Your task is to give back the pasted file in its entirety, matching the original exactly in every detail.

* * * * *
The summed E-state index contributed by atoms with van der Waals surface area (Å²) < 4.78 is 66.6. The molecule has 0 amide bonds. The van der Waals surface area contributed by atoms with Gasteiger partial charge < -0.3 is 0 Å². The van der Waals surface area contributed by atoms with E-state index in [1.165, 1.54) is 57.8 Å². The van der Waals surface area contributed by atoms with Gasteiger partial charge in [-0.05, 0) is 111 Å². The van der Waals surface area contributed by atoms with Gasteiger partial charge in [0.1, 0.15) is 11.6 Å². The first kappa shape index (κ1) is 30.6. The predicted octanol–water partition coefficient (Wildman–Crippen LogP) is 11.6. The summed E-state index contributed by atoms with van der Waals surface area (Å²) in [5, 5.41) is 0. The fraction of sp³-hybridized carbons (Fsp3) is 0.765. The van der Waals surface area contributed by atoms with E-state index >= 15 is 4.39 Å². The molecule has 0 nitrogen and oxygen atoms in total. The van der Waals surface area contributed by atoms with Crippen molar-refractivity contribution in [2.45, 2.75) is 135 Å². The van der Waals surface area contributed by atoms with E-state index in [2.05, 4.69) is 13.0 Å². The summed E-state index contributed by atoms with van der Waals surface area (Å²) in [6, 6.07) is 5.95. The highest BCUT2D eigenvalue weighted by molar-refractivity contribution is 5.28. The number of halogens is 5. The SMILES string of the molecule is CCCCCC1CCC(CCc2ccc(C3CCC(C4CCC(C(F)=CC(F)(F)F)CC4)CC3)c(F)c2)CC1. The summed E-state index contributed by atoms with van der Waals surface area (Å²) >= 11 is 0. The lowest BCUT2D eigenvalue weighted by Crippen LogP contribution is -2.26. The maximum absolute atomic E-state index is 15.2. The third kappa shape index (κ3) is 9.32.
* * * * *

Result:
The summed E-state index contributed by atoms with van der Waals surface area (Å²) < 4.78 is 66.6. The molecule has 0 amide bonds. The van der Waals surface area contributed by atoms with Gasteiger partial charge < -0.3 is 0 Å². The van der Waals surface area contributed by atoms with E-state index in [1.165, 1.54) is 57.8 Å². The van der Waals surface area contributed by atoms with Gasteiger partial charge in [-0.05, 0) is 111 Å². The van der Waals surface area contributed by atoms with Gasteiger partial charge in [0.1, 0.15) is 11.6 Å². The first kappa shape index (κ1) is 30.6. The predicted octanol–water partition coefficient (Wildman–Crippen LogP) is 11.6. The summed E-state index contributed by atoms with van der Waals surface area (Å²) in [5, 5.41) is 0. The fraction of sp³-hybridized carbons (Fsp3) is 0.765. The van der Waals surface area contributed by atoms with E-state index >= 15 is 4.39 Å². The molecule has 0 nitrogen and oxygen atoms in total. The van der Waals surface area contributed by atoms with Crippen molar-refractivity contribution in [2.45, 2.75) is 135 Å². The van der Waals surface area contributed by atoms with E-state index in [2.05, 4.69) is 13.0 Å². The summed E-state index contributed by atoms with van der Waals surface area (Å²) in [6, 6.07) is 5.95. The highest BCUT2D eigenvalue weighted by molar-refractivity contribution is 5.28. The number of halogens is 5. The SMILES string of the molecule is CCCCCC1CCC(CCc2ccc(C3CCC(C4CCC(C(F)=CC(F)(F)F)CC4)CC3)c(F)c2)CC1. The summed E-state index contributed by atoms with van der Waals surface area (Å²) >= 11 is 0. The lowest BCUT2D eigenvalue weighted by Crippen LogP contribution is -2.26. The maximum absolute atomic E-state index is 15.2. The third kappa shape index (κ3) is 9.32.